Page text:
Market Volatility Shows its Face Again as Q2 Ends

In contrast, our positions in growth stocks and the technology sector were drags on performance.

The fixed-income portions of the portfolios maintained their diversified exposure to corporate credits such as high-yield bonds and preferred stocks. That approach was beneficial, as the spike in rates last week put pressure on broad-based fixed income markets.

PROTECT: Risk Assist

Market volatility, which was historically low during most of the quarter, spiked toward the end of last week. The CBOE Volatility Index (VIX) surged more than 30% intra-day late Thursday to its highest levels since mid-May. That said, the VIX remains well below its long-term average.

Possible reasons for the sharp rise in volatility may include end-of-quarter moves by money managers attempting to protect profits and lock in on-paper gains generated during the second quarter. In addition, the European Central Bank president’s comments earlier in the week caused volatility in global spreads, while the Senate’s postponed vote on its health care bill increased the risk that tax reform efforts will be further delayed.

Related: It’s Halftime & Active Funds Have Ground to Make Up

The Risk Assist portfolios remain fully invested and globally diversified, similar to the positioning of the Gain portfolios. With volatility generally at historically low levels lately, Risk Assist is calibrated to allow for some short-term price fluctuations before hedging. By staying out of the way of short-term bursts in volatility, Risk Assist attempts to add value by seeking to reduce the overall cost of hedging.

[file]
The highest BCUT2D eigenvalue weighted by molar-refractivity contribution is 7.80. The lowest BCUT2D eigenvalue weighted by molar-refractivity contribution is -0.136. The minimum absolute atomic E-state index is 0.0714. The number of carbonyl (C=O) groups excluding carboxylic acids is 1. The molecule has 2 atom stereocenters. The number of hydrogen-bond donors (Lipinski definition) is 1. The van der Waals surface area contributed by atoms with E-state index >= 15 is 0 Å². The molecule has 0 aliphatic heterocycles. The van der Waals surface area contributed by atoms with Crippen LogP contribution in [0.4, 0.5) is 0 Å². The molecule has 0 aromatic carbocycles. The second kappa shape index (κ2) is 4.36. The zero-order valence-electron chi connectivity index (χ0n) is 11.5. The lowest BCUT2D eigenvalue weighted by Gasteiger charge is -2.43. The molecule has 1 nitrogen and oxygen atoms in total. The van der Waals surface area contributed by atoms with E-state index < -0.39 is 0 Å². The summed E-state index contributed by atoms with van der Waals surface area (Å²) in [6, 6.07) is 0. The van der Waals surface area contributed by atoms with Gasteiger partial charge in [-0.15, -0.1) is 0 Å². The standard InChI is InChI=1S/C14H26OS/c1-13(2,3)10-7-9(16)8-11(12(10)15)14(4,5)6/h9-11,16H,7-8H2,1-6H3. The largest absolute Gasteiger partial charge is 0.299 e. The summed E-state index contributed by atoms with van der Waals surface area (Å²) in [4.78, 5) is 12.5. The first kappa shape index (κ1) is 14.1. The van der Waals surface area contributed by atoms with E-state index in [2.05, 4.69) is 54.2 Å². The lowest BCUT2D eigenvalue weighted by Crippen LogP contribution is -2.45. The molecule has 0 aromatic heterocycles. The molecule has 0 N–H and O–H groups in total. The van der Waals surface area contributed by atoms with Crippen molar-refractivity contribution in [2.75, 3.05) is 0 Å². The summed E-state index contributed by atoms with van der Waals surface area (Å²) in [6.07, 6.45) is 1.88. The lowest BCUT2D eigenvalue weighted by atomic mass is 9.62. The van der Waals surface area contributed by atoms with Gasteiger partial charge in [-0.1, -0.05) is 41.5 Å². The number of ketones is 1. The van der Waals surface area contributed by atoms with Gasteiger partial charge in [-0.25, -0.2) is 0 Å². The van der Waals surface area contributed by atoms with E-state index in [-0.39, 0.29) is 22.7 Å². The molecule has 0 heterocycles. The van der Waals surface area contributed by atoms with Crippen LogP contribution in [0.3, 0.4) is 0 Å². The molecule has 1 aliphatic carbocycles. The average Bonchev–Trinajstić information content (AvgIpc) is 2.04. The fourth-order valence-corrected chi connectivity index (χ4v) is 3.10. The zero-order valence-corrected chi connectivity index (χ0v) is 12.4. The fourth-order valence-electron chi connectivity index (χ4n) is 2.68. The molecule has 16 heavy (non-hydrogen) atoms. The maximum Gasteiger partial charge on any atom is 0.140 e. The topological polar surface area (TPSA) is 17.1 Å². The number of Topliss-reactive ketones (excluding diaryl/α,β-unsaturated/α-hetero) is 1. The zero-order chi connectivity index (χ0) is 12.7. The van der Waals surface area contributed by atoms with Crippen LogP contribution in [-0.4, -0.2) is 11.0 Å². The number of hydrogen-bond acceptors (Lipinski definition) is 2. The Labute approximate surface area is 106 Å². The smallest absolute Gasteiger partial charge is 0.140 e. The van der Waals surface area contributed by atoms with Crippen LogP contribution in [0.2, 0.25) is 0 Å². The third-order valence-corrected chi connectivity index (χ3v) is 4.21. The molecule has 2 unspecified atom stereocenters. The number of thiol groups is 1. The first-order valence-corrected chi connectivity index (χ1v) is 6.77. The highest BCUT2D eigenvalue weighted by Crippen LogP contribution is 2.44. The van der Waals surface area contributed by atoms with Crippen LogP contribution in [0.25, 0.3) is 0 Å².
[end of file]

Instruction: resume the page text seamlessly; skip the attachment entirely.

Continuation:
SPEND: Real Spend

As the second quarter ended, all Real Spend models were set to be rebalanced due to positive performance.

Our equity-centric approach to retirement income (coupled with our research-based belief that many retirees should maintain a significant allocation to equities) is a view that looks to have increasing traction in the investment community. According to a 2017 Morningstar survey paper on target-date funds:

  • The amount of equity exposure is the largest determinant of relative performance in these funds.
  • Mid-career investors in target-date funds have seen the greatest rise in equity exposure and, on average, equity exposure in these funds has increased over the past five years.
  • Among the top 10 target-date fund companies by assets under management, the average equity exposure for 2060 funds is 87% and the average equity exposure for 2020 funds is 50%.

This article was contributed by Horizon Investments, a participant in the ETF Strategist Channel.